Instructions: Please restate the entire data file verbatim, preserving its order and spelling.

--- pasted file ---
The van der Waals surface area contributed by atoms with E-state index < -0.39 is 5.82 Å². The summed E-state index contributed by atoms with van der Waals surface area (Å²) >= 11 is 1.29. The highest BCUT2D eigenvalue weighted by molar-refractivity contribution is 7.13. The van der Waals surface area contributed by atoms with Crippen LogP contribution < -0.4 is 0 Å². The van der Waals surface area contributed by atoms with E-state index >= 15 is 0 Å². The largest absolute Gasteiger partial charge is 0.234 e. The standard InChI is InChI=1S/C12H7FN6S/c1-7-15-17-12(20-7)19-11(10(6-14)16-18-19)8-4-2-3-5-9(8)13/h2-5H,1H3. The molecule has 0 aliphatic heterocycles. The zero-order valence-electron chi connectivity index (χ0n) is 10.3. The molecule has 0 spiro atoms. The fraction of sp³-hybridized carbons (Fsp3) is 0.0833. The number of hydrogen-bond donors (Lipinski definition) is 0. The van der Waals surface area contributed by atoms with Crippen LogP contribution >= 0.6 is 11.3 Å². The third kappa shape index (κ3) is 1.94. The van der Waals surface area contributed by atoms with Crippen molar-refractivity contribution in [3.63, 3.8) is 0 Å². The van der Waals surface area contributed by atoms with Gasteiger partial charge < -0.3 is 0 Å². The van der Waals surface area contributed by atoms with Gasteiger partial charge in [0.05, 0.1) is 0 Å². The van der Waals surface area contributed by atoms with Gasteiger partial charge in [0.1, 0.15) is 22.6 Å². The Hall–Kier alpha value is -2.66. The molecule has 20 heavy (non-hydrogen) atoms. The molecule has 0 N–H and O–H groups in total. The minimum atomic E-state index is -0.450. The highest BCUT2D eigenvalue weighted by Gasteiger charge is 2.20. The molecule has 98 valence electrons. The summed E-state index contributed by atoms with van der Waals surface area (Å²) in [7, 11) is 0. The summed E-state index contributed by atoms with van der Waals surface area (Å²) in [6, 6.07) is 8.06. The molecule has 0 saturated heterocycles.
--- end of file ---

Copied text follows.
The van der Waals surface area contributed by atoms with E-state index < -0.39 is 5.82 Å². The summed E-state index contributed by atoms with van der Waals surface area (Å²) >= 11 is 1.29. The highest BCUT2D eigenvalue weighted by molar-refractivity contribution is 7.13. The van der Waals surface area contributed by atoms with Crippen LogP contribution < -0.4 is 0 Å². The van der Waals surface area contributed by atoms with E-state index >= 15 is 0 Å². The largest absolute Gasteiger partial charge is 0.234 e. The standard InChI is InChI=1S/C12H7FN6S/c1-7-15-17-12(20-7)19-11(10(6-14)16-18-19)8-4-2-3-5-9(8)13/h2-5H,1H3. The molecule has 0 aliphatic heterocycles. The zero-order valence-electron chi connectivity index (χ0n) is 10.3. The molecule has 0 spiro atoms. The fraction of sp³-hybridized carbons (Fsp3) is 0.0833. The number of hydrogen-bond donors (Lipinski definition) is 0. The van der Waals surface area contributed by atoms with Crippen LogP contribution >= 0.6 is 11.3 Å². The third kappa shape index (κ3) is 1.94. The van der Waals surface area contributed by atoms with Crippen molar-refractivity contribution in [3.63, 3.8) is 0 Å². The van der Waals surface area contributed by atoms with Gasteiger partial charge < -0.3 is 0 Å². The van der Waals surface area contributed by atoms with Gasteiger partial charge in [0.05, 0.1) is 0 Å². The van der Waals surface area contributed by atoms with Gasteiger partial charge in [0.1, 0.15) is 22.6 Å². The Hall–Kier alpha value is -2.66. The molecule has 20 heavy (non-hydrogen) atoms. The molecule has 0 N–H and O–H groups in total. The minimum atomic E-state index is -0.450. The highest BCUT2D eigenvalue weighted by Gasteiger charge is 2.20. The molecule has 98 valence electrons. The summed E-state index contributed by atoms with van der Waals surface area (Å²) in [7, 11) is 0. The summed E-state index contributed by atoms with van der Waals surface area (Å²) in [6, 6.07) is 8.06. The molecule has 0 saturated heterocycles.